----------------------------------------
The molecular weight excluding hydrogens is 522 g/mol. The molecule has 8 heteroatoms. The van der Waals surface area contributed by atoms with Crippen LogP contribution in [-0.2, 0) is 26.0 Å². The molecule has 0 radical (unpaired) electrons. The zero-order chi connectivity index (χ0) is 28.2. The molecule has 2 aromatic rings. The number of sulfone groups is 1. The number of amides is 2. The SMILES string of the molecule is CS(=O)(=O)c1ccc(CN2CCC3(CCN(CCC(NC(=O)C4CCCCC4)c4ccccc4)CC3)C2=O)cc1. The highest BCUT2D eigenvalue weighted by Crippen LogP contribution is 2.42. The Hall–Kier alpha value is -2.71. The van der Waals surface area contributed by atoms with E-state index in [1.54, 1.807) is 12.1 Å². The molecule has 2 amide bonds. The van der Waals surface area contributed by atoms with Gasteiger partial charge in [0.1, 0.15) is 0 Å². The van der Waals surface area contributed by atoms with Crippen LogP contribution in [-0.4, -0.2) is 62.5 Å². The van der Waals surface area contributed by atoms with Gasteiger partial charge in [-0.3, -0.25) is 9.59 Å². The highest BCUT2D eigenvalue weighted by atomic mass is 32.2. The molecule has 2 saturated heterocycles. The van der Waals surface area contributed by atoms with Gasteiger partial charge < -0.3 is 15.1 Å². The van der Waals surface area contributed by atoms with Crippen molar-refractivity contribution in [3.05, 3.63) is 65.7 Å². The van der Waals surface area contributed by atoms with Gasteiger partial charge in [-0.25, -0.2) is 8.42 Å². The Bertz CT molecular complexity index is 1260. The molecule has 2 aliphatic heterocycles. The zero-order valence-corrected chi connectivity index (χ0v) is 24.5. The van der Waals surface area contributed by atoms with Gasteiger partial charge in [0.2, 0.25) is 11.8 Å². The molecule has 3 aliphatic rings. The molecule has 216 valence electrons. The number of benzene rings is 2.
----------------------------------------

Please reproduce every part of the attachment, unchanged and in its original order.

The molecular weight excluding hydrogens is 522 g/mol. The molecule has 8 heteroatoms. The van der Waals surface area contributed by atoms with Crippen LogP contribution in [-0.2, 0) is 26.0 Å². The molecule has 0 radical (unpaired) electrons. The zero-order chi connectivity index (χ0) is 28.2. The molecule has 2 aromatic rings. The number of sulfone groups is 1. The number of amides is 2. The SMILES string of the molecule is CS(=O)(=O)c1ccc(CN2CCC3(CCN(CCC(NC(=O)C4CCCCC4)c4ccccc4)CC3)C2=O)cc1. The highest BCUT2D eigenvalue weighted by Crippen LogP contribution is 2.42. The Hall–Kier alpha value is -2.71. The van der Waals surface area contributed by atoms with E-state index in [1.54, 1.807) is 12.1 Å². The molecule has 2 amide bonds. The van der Waals surface area contributed by atoms with Gasteiger partial charge in [0.1, 0.15) is 0 Å². The van der Waals surface area contributed by atoms with Crippen LogP contribution in [-0.4, -0.2) is 62.5 Å². The van der Waals surface area contributed by atoms with Gasteiger partial charge in [-0.3, -0.25) is 9.59 Å². The highest BCUT2D eigenvalue weighted by atomic mass is 32.2. The molecule has 2 saturated heterocycles. The van der Waals surface area contributed by atoms with Gasteiger partial charge < -0.3 is 15.1 Å². The van der Waals surface area contributed by atoms with Crippen molar-refractivity contribution in [3.05, 3.63) is 65.7 Å². The van der Waals surface area contributed by atoms with Gasteiger partial charge in [-0.25, -0.2) is 8.42 Å². The Bertz CT molecular complexity index is 1260. The molecule has 2 aliphatic heterocycles. The zero-order valence-corrected chi connectivity index (χ0v) is 24.5. The van der Waals surface area contributed by atoms with Gasteiger partial charge in [0.2, 0.25) is 11.8 Å². The molecule has 3 aliphatic rings. The molecule has 216 valence electrons. The number of benzene rings is 2.